Every year we have this week when we take to time to ask the question, “Who and what are we trying to be as Catholic schools in Ireland in 2023?” It is an important question to ask – because many people are not sure whether Catholic schools have any role to play in modern Ireland. Schools were set up many years ago to respond to the circumstances of the time. Nowadays, lots of people are very happy with their Catholic school – but like it mainly because it is a good school rather merely than because it has a church connection.
This is an important time for us all to have conversations as to what changing role a Catholic school might play in Ireland today – and when our current pupils are deciding where to send their own children for their education.
To deal with that question, we might look at the saints we celebrate today. On January 26th the church around the world celebrates the feast of two young men – Timothy and Titus. They were enthusiastic young adults who were inspired by the teaching of Saint Paul and whom Paul entrusted with important leadership positions. And that underlines what the whole purpose of education is. Parishes do not put so much time and energy into our schools, just to enable people to compete better in a nasty rat race for power and success. Our local communities want to develop young leaders for the present and the future, people who will serve the Common Good and not just help themselves to whatever they can grab. Education in community is about building community builders – because communities build people. Education that is mainly about exam results is a poor education for a mature adult life.
Take, for example, this cathedral. It is a splendid building. But none of those who planned it in the middle of the 19th century expected to see its completion. Indeed, it took nearly 50 years for it to be built and another 36 years for it to be paid for. People of faith build in hope. Like the 72 disciples whom Jesus sent out in the Gospel, the builders knew that they would face many difficulties and many who doubted their ability to finish the task. But they worked on, driven by faith in a dream that did not disappoint.
Our schools are committed to being part of a community that builds up people. But in a very individualistic world, that model of education faces many cultural challenges. Young people are growing up in a culture that is marked by violence and division – and we see how many young people suffer stress and distress because a fragmented, self-centred culture offers little hope or meaning. The modern culture plays up the importance of looking good on the outside – but also tells us that the body is of no real value as it is just something to be played with and obeyed. Indeed, there are those who would want to prevent young people from hearing about the dignity of the human body and the belief that we can be good people and not just people who are good at things.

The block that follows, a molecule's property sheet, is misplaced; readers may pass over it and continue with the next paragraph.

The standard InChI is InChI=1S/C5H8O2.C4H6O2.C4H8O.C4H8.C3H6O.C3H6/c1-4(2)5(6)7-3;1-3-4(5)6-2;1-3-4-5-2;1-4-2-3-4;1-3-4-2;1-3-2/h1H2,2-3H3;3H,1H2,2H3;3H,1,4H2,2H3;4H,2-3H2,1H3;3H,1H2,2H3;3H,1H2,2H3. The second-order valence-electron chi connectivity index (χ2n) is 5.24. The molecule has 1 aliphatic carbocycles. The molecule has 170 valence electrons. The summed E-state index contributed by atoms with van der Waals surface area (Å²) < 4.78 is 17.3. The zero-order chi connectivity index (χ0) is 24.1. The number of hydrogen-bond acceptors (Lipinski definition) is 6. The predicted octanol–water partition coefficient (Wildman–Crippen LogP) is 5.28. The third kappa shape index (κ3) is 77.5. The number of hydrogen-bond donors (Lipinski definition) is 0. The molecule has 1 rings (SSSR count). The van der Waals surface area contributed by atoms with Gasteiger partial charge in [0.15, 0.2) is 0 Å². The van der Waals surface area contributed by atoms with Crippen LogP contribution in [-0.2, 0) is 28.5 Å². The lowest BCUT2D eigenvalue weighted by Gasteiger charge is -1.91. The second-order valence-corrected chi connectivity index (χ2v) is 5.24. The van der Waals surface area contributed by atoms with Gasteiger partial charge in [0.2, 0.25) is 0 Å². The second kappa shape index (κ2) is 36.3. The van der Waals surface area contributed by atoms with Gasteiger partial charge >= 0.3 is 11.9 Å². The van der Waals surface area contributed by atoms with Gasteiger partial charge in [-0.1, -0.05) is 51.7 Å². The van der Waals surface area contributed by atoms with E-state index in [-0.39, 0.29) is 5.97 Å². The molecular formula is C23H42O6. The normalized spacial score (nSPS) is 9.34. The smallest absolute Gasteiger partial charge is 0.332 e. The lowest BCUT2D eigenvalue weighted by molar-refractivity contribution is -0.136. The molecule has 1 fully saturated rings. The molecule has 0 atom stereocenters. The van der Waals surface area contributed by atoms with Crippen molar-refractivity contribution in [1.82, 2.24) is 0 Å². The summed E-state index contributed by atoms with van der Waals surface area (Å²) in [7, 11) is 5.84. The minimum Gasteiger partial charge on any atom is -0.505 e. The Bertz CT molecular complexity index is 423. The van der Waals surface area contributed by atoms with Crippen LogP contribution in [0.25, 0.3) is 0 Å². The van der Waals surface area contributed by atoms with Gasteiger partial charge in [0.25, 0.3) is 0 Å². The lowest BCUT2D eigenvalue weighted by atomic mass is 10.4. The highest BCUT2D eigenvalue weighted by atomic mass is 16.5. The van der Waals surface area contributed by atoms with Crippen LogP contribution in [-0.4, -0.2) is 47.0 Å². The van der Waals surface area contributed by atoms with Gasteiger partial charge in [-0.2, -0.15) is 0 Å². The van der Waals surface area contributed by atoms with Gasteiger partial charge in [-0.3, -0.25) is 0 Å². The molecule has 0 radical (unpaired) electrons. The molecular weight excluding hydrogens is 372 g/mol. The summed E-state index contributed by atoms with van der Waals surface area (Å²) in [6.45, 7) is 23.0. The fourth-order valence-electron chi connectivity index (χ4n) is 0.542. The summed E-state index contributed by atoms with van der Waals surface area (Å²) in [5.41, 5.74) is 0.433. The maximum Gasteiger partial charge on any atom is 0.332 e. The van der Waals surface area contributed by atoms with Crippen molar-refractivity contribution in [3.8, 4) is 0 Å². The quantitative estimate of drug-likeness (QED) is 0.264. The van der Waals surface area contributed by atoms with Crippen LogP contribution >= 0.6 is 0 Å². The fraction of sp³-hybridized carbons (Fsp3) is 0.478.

In Saint Paul’s letter to Timothy, he tells him to fan into a flame the gift that God gave him when he was ordained to work in Christ’s name. Our schools tell young people to expect great things from themselves and not just good grades or big salaries. The world around may say that all you need to do is just have fun. Your main job is just to be a consumer who keep the marketplace booming, whatever the cost to people or to the environment. But Jesus says that you can be great and do great things. Saints were people who believed in doing little things well – and making a difference. Saints will work to make a world where little people can blossom. They will do more good for people than will Elon Musk and Bill Gates put together.
In today’s Gospel, Jesus tells the disciples to teach that the Kingdom of God is very near. Our schools want young people to believe that God’s grace is close at hand to help them on their journey to greatness. Our theme this year is Catholic schools – Walking Together in Faith and Love. I hope that, by walking together as a family of schools, we can become more aware of Christ’s vision of human dignity that we want young people to hear. That message is not meant to limit or restrict. It is meant to help young people flourish by learning to make good and generous choices in life – and to believe that forgiveness is readily available when they make mistakes. We need to walk together as there are those who would prefer if we just packed up our message and went away. This is a time, as Timothy and Titus discovered, to fan into a flame the gifts that God gives us, to be salt to the earth and not to hide our light.
Celebrate your identity with pride. Don’t be ashamed to talk of parish and community, of love and forgiveness, of wholeness and holiness. We are communities who walk together in faith and love. Never be ashamed of trying to do that.
Most Reverend Donal McKeown, is Bishop of the Diocese of Derry.
Homily 26th January 2023, Mass to launch Catholic Schools Week, Saint Eugene’s Cathedral.